(Originally the second half of the complete "Snacking State-by-State: Alabama" post)
Perhaps I should have just chosen one - and for future states, that's pretty much what I will do. So to keep this from becoming the Fannie Flagg version of Julie & Julia here (and to actually use a recipe from her Whistle Stop Café Cookbook), I chose just one more recipe.
Snacking State-by-State: Alabama
Official Name: State of Alabama
State Nickname: Heart of Dixie
Admission to the US: December 14, 1819 (#22)
Capital: Montgomery (4th largest city)
Other Important Cities: Birmingham (largest), Mobile (2nd), Huntsville (3rd)
Region: South (Deep South, Gulf Coast); East South Central (US Census)
RAFT Nations: Gumbo; Corn Bread & BBQ
Bordered by: Florida & the Gulf of Mexico (south), Georgia (east), Tennessee (north), Mississippi (west)
Official State Foods: pecan (State Nut), blackberry (State Fruit), peach (State Tree Fruit)
Some Famous & Typical Foods: cornbread, gumbo, large mouth bass, catfish, pie (especially pecan and sweet potato), fried pies, mayonnaise-based BBQ sauce, fried green tomatoes
Catfish, as the "Alabama Food" website points out, is one of the most important types of seafood in Alabama. You grill it, you boil it, you bake it, and of course you fry it. Add to that how important a dish catfish is in the Deep South (and one of the less expensive, to boot), and such a favorite fish in Alabama, it just seemed like the obvious choice.
(Also, just for full disclosure: I've dated a few men from Alabama. Woof.)
The recipe: Fried Catfish
I had most of the ingredients for this delicious fish fry. In fact, the catfish was all I had to buy. That is, until I read the fine print: bacon grease. Fannie Flagg recommends frying the fish in bacon grease. Now, I am no stranger to bacon grease. My mother's mother (God rest her soul) used to cook with it, though apparently it took second place to butter or oil. I confess that I haven't cooked much with it in the past. I thought I would have to buy some bacon (What, I don't have bacon just lying around the house?) to make some up. No need: I had some in the fridge.
Again, the only ingredient I actually had to buy was the catfish (about $6/lb - 3 fillets ended up being a pound, enough to last me a few meals). This was enough to halve the recipe. Other ingredients I needed:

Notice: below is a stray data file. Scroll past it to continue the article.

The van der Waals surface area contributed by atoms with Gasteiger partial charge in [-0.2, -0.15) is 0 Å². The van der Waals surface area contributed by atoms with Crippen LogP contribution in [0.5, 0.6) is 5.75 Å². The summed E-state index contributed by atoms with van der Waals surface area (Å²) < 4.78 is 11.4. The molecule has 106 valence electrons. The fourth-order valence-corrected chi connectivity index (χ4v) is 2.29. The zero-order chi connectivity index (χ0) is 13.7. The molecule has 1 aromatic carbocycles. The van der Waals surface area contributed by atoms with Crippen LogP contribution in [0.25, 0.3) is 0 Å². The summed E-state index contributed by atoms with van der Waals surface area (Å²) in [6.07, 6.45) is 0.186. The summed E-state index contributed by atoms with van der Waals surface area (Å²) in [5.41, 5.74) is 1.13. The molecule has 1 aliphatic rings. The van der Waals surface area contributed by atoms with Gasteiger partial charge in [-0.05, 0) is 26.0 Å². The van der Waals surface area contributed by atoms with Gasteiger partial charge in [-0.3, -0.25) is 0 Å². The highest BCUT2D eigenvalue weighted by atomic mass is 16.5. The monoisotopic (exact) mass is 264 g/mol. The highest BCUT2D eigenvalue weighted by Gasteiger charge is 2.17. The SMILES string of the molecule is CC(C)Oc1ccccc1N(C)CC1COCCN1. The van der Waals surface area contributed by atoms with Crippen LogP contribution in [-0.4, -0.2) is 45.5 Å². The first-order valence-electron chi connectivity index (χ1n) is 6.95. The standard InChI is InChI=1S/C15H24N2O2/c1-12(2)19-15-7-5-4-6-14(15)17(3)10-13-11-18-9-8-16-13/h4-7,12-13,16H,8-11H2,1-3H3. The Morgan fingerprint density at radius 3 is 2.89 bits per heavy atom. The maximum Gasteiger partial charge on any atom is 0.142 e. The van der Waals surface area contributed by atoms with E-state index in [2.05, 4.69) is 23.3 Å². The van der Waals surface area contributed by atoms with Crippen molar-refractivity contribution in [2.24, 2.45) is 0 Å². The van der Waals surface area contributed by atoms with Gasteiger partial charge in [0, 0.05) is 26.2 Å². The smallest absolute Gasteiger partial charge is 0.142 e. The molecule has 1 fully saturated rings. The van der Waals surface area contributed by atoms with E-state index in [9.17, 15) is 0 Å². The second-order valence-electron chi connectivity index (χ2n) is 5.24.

*bacon grease (noted - you must make your own, of course, by frying up bacon. I truly have no problem with that) - I still used the 1/4 cup that the recipe recommends
* 1/4 teaspoon of salt (check)
* 1/8 teaspoon of pepper (check)
* hot sauce (optional - I had no Tabasco, but "El Yucateco" was in my fridge, and that chipotle-based sauce packs quite a wallop as it is)
* 1'/2 cup each self-rising flour and cornmeal (white, I assume - check and check)
This is about as simple a recipe as you can get, but deceptively so. You can't just jump into it. Basically, you douse both sides of your catfish with salt, pepper and hot sauce, and let them sit for about 10 minutes.
Meanwhile, heat up that bacon grease - in a cast iron skillet, please - and prepare the flour and cornmeal. I was so tempted to add Old Bay, through sheer force of habit. It would not have been a problem really. Old Bay is almost as popular throughout the South as it is right here in its place of origin. But I figured I ought to stick to the recipe as written this time. Experimentation is for later.
When I was ready, I dredged the catfish in the flour and cornmeal, and fried it up. I have always been incompetent at keeping the flour on the fillet. Usually when I fry things, it comes right off. That's my fried green tomato problem, by the way.
And to some extent, the same thing happened here, as you can see. Oh well. I can't win everything. At least some of the dredging stayed on.
I honestly wasn't sure if my minimal amount of bacon grease was going to fry the fish through, especially in 8 to 10 minutes. Apparently, my brain confused "frying" with "deep frying" (Am I even qualified to write a food blog anymore?). The bacon grease was just fine for frying up two fillets of catfish. The third? I froze that to use later. Ten minutes later, the catfish - delicious, plump, a little golden brown and slightly crispy on the outside - was done.
This exercise made me realize just how much I have been missing by not frying more things in bacon grease, which imparts a nice bacon aftertaste to the catfish. Oh my. Fish with a bacon-y flavor? I just never would have thought to do this. The catfish is beautifully plump and flakes nicely. That's the wonder of cast iron cooking there.
Miss Fannie suggests that you pair the catfish "with slaw and hushpuppies and you have a meal fit for a king or queen" (p. 56). Honestly, folks, I didn't feel like making hushpuppies from scratch. Fortunately for me, I had picked up some hushpuppy mix with onion from the House of Autry, "The Choice of Southern Cooks since 1812" no less.
And so ends my hearty hop through the Heart of Dixie. My next project may be easier. Whereas there is no singular dish or food that pops to mind when you think of "Alabama", the same cannot be said for the next state on the list. When you think of "Alaska", you sure as hell don't think of catfish. You think of salmon.
Flagg, Fannie. Fannie Flagg's Original Whistle Stop Cafe Cookbook. 1993: Ballantine Books, New York.
Some information also obtained from Wikipedia's "Alabama" page, the "Food" page of the "Alabama Guide.info" website, and the Food Timeline State Foods webpage link to "Alabama", which (surprisingly) says nothing about catfish. Damn Yankees.